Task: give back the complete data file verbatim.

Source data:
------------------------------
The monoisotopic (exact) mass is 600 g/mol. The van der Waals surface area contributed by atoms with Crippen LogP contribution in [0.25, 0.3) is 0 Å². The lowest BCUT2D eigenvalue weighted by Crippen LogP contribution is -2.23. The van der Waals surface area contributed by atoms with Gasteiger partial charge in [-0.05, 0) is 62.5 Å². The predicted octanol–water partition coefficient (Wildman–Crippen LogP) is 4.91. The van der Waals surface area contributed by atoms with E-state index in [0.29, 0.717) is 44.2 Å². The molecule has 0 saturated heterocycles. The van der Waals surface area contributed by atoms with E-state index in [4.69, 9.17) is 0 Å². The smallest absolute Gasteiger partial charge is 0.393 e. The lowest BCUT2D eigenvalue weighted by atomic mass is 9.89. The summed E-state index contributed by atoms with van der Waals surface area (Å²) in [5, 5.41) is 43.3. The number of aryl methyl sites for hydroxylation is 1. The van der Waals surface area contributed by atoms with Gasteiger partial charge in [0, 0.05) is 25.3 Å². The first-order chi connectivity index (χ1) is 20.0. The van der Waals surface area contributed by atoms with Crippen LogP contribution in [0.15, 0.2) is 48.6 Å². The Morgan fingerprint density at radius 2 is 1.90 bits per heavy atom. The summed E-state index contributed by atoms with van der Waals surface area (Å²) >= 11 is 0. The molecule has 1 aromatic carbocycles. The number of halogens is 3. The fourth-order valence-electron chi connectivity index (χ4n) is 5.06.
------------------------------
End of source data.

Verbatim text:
The monoisotopic (exact) mass is 600 g/mol. The van der Waals surface area contributed by atoms with Crippen LogP contribution in [0.25, 0.3) is 0 Å². The lowest BCUT2D eigenvalue weighted by Crippen LogP contribution is -2.23. The van der Waals surface area contributed by atoms with Gasteiger partial charge in [-0.05, 0) is 62.5 Å². The predicted octanol–water partition coefficient (Wildman–Crippen LogP) is 4.91. The van der Waals surface area contributed by atoms with E-state index in [0.29, 0.717) is 44.2 Å². The molecule has 0 saturated heterocycles. The van der Waals surface area contributed by atoms with E-state index in [4.69, 9.17) is 0 Å². The smallest absolute Gasteiger partial charge is 0.393 e. The lowest BCUT2D eigenvalue weighted by atomic mass is 9.89. The summed E-state index contributed by atoms with van der Waals surface area (Å²) in [5, 5.41) is 43.3. The number of aryl methyl sites for hydroxylation is 1. The van der Waals surface area contributed by atoms with Gasteiger partial charge in [0, 0.05) is 25.3 Å². The first-order chi connectivity index (χ1) is 20.0. The van der Waals surface area contributed by atoms with Crippen LogP contribution in [0.15, 0.2) is 48.6 Å². The Morgan fingerprint density at radius 2 is 1.90 bits per heavy atom. The summed E-state index contributed by atoms with van der Waals surface area (Å²) >= 11 is 0. The molecule has 1 aromatic carbocycles. The number of halogens is 3. The fourth-order valence-electron chi connectivity index (χ4n) is 5.06.